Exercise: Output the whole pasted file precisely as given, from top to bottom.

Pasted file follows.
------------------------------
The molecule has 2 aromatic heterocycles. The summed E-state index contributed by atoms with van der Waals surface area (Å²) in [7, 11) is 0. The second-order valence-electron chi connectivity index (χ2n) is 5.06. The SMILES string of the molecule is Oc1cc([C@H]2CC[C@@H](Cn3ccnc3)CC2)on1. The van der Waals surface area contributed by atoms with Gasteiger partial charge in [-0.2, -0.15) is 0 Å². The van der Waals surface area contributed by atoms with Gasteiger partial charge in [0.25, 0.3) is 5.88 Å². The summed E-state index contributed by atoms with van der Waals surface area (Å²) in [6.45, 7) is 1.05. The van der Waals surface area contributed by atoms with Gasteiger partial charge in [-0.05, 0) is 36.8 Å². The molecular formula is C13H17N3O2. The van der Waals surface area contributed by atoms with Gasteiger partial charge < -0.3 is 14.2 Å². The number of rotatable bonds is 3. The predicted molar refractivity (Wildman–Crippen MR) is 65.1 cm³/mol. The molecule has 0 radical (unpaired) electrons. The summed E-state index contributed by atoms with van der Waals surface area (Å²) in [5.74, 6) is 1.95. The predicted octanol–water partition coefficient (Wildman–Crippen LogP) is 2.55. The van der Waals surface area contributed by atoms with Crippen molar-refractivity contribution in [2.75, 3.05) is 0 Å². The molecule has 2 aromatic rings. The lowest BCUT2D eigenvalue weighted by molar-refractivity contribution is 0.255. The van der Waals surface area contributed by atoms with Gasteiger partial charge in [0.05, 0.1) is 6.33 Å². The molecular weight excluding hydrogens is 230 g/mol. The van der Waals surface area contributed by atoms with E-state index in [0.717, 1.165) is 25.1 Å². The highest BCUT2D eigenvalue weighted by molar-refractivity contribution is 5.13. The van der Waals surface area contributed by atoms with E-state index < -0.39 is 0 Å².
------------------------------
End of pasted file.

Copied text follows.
The molecule has 2 aromatic heterocycles. The summed E-state index contributed by atoms with van der Waals surface area (Å²) in [7, 11) is 0. The second-order valence-electron chi connectivity index (χ2n) is 5.06. The SMILES string of the molecule is Oc1cc([C@H]2CC[C@@H](Cn3ccnc3)CC2)on1. The van der Waals surface area contributed by atoms with Gasteiger partial charge in [-0.2, -0.15) is 0 Å². The van der Waals surface area contributed by atoms with Gasteiger partial charge in [0.25, 0.3) is 5.88 Å². The summed E-state index contributed by atoms with van der Waals surface area (Å²) in [6.45, 7) is 1.05. The van der Waals surface area contributed by atoms with Gasteiger partial charge in [-0.05, 0) is 36.8 Å². The molecular formula is C13H17N3O2. The van der Waals surface area contributed by atoms with Gasteiger partial charge < -0.3 is 14.2 Å². The number of rotatable bonds is 3. The predicted molar refractivity (Wildman–Crippen MR) is 65.1 cm³/mol. The molecule has 0 radical (unpaired) electrons. The summed E-state index contributed by atoms with van der Waals surface area (Å²) in [5.74, 6) is 1.95. The predicted octanol–water partition coefficient (Wildman–Crippen LogP) is 2.55. The van der Waals surface area contributed by atoms with Crippen molar-refractivity contribution in [2.75, 3.05) is 0 Å². The molecule has 2 aromatic rings. The lowest BCUT2D eigenvalue weighted by molar-refractivity contribution is 0.255. The van der Waals surface area contributed by atoms with Gasteiger partial charge in [0.05, 0.1) is 6.33 Å². The molecular weight excluding hydrogens is 230 g/mol. The van der Waals surface area contributed by atoms with E-state index in [0.717, 1.165) is 25.1 Å². The highest BCUT2D eigenvalue weighted by molar-refractivity contribution is 5.13. The van der Waals surface area contributed by atoms with E-state index < -0.39 is 0 Å².